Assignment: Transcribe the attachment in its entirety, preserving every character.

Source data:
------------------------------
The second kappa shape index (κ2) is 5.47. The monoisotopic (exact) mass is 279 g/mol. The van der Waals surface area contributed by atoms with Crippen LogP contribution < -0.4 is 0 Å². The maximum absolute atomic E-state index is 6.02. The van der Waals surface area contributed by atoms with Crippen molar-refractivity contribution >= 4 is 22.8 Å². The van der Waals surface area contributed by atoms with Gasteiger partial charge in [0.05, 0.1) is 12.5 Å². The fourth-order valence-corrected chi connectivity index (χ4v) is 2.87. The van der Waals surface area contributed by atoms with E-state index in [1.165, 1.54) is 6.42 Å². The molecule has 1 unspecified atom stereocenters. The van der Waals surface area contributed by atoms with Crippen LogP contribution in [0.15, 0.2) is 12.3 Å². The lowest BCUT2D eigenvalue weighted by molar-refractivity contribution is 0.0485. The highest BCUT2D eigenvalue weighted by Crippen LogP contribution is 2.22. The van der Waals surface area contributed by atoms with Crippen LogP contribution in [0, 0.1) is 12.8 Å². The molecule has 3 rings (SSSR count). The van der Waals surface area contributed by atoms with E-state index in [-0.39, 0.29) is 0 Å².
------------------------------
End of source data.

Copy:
The second kappa shape index (κ2) is 5.47. The monoisotopic (exact) mass is 279 g/mol. The van der Waals surface area contributed by atoms with Crippen LogP contribution < -0.4 is 0 Å². The maximum absolute atomic E-state index is 6.02. The van der Waals surface area contributed by atoms with Crippen molar-refractivity contribution >= 4 is 22.8 Å². The van der Waals surface area contributed by atoms with Gasteiger partial charge in [0.05, 0.1) is 12.5 Å². The fourth-order valence-corrected chi connectivity index (χ4v) is 2.87. The van der Waals surface area contributed by atoms with E-state index in [1.165, 1.54) is 6.42 Å². The molecule has 1 unspecified atom stereocenters. The van der Waals surface area contributed by atoms with Crippen LogP contribution in [0.15, 0.2) is 12.3 Å². The lowest BCUT2D eigenvalue weighted by molar-refractivity contribution is 0.0485. The highest BCUT2D eigenvalue weighted by Crippen LogP contribution is 2.22. The van der Waals surface area contributed by atoms with Crippen LogP contribution in [0, 0.1) is 12.8 Å². The molecule has 3 rings (SSSR count). The van der Waals surface area contributed by atoms with E-state index in [-0.39, 0.29) is 0 Å².